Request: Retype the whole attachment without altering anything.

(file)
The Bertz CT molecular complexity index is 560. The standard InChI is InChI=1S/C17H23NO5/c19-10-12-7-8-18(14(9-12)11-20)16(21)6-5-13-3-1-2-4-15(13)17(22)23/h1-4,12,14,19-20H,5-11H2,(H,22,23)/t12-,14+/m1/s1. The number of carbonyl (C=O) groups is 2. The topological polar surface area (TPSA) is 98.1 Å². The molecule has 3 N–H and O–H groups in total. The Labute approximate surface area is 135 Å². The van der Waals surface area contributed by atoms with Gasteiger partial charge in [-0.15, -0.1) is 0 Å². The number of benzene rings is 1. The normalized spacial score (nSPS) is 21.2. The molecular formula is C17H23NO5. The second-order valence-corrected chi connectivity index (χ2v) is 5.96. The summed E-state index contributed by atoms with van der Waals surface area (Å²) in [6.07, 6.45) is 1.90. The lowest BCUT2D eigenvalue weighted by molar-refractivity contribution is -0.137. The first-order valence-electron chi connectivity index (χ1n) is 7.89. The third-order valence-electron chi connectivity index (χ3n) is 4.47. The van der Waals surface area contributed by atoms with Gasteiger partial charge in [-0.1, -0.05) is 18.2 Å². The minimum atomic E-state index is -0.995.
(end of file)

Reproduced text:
The Bertz CT molecular complexity index is 560. The standard InChI is InChI=1S/C17H23NO5/c19-10-12-7-8-18(14(9-12)11-20)16(21)6-5-13-3-1-2-4-15(13)17(22)23/h1-4,12,14,19-20H,5-11H2,(H,22,23)/t12-,14+/m1/s1. The number of carbonyl (C=O) groups is 2. The topological polar surface area (TPSA) is 98.1 Å². The molecule has 3 N–H and O–H groups in total. The Labute approximate surface area is 135 Å². The van der Waals surface area contributed by atoms with Gasteiger partial charge in [-0.15, -0.1) is 0 Å². The number of benzene rings is 1. The normalized spacial score (nSPS) is 21.2. The molecular formula is C17H23NO5. The second-order valence-corrected chi connectivity index (χ2v) is 5.96. The summed E-state index contributed by atoms with van der Waals surface area (Å²) in [6.07, 6.45) is 1.90. The lowest BCUT2D eigenvalue weighted by molar-refractivity contribution is -0.137. The first-order valence-electron chi connectivity index (χ1n) is 7.89. The third-order valence-electron chi connectivity index (χ3n) is 4.47. The van der Waals surface area contributed by atoms with Gasteiger partial charge in [-0.1, -0.05) is 18.2 Å². The minimum atomic E-state index is -0.995.